As a dentist, Paul Collard of Vanderhoof noticed the difficulty of getting health professionals to work in the North. When a colleague, medical doctor Alvin Mooney, told him about the drive to get a university built in Northern BC, he saw it as a potential solution.
“I recognized that we trained all our health-care professionals and auxiliaries on the Lower Mainland, so it was very difficult to be here in the first place,” he says. “You need very good undergraduate education, and the best way to keep people in an area is to train them where they live.”
Paul Collard and his daughter Tuppy Hoehn
Paul was one of many to sign a petition calling for the foundation of UNBC. Dr. Mooney and other local volunteers were collecting signatures in Vanderhoof’s Co-op Mall. It was a different display than the raffles and fundraisers people would typically find at that location; these people were selling the visionary idea of a university for the North.
That idea became reality in 1990 when the provincial government passed the UNBC Act, officially creating the university. Collard found it satisfying to know that governments do listen when enough voices speak loudly, as he and the rest of the 16,000 northerners did when they signed the petition.
Four years later, Queen Elizabeth II visited Prince George to officially open UNBC. Paul, who spent his formative years in Great Britain, felt proud the North’s university could draw such an important figure to its campus. He wasn’t the only one. So many people attended the opening ceremony, Paul was worried the stands might collapse.
Paul’s daughter Tuppy became a UNBC graduate in 2003, with a Bachelor of Arts degree in resource- based tourism. She and her husband started a company in Prince George, Stride & Glide Sports, and she says her UNBC education helped her set up a successful business.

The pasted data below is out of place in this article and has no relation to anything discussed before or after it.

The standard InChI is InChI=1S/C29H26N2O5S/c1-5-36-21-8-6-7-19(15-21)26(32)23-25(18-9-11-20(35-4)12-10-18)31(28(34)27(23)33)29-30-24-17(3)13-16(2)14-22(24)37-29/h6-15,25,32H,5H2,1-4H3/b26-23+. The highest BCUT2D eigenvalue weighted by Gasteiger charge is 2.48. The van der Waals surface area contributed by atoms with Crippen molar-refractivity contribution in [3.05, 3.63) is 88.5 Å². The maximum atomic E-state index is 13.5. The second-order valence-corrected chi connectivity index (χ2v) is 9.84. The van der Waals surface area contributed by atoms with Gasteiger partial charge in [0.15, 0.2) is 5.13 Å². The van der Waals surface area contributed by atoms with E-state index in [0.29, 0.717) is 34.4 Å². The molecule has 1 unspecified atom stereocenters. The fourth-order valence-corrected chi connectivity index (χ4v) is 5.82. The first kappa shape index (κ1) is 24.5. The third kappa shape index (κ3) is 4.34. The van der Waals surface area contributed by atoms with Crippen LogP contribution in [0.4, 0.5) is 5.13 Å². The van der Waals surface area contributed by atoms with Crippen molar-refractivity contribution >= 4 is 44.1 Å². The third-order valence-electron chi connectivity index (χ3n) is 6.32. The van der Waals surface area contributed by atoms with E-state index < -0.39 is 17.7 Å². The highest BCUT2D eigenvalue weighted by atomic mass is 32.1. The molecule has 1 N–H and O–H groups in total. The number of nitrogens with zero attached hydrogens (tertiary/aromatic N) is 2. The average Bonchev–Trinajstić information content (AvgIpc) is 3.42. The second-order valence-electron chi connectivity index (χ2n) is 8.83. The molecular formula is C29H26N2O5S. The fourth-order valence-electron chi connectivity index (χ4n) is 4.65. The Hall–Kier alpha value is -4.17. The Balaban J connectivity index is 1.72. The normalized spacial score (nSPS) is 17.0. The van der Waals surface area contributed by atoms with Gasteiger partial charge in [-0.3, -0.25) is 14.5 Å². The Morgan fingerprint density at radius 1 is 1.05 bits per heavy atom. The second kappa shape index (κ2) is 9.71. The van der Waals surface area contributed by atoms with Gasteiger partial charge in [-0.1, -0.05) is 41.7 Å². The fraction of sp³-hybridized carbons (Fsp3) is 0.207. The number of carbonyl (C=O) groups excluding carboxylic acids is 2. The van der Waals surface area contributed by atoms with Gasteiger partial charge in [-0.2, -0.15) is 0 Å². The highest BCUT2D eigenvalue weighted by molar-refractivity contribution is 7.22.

“A big part of the program was the business component,” she says. “Almost half of it was commerce courses. A lot of that has crossed over into what we’re doing now. I thought that was a great way to prepare for what we’re doing.”
A member of Canada’s 1998 Winter Olympic team, Tuppy was able to continue her biathlon training while studying at UNBC’s Prince George campus. She still skis during the winter.
“I knew the training was great in Prince George, which was one reason I chose UNBC,” she says. “It’s even better now, so for student athletes the opportunities are really there.”
Tuppy enjoyed going to a smaller university, especially after hearing her friends who went elsewhere tell her about their classes, which often numbered more than a hundred students.
She isn’t surprised her father was one of the people who supported UNBC in its infancy, because he’s always been a community-minded person. His efforts and those of many others helped make UNBC a reality, and got Vanderhoof the health professionals it needed.
“I’m very proud of the medical and dental people we have here today,” says Paul. “I think we’re second to none in the province.”
Were you one of the 16,000 who signed the petition? Tell us your story here: http://www.unbc.ca/25/public-campaign-update-form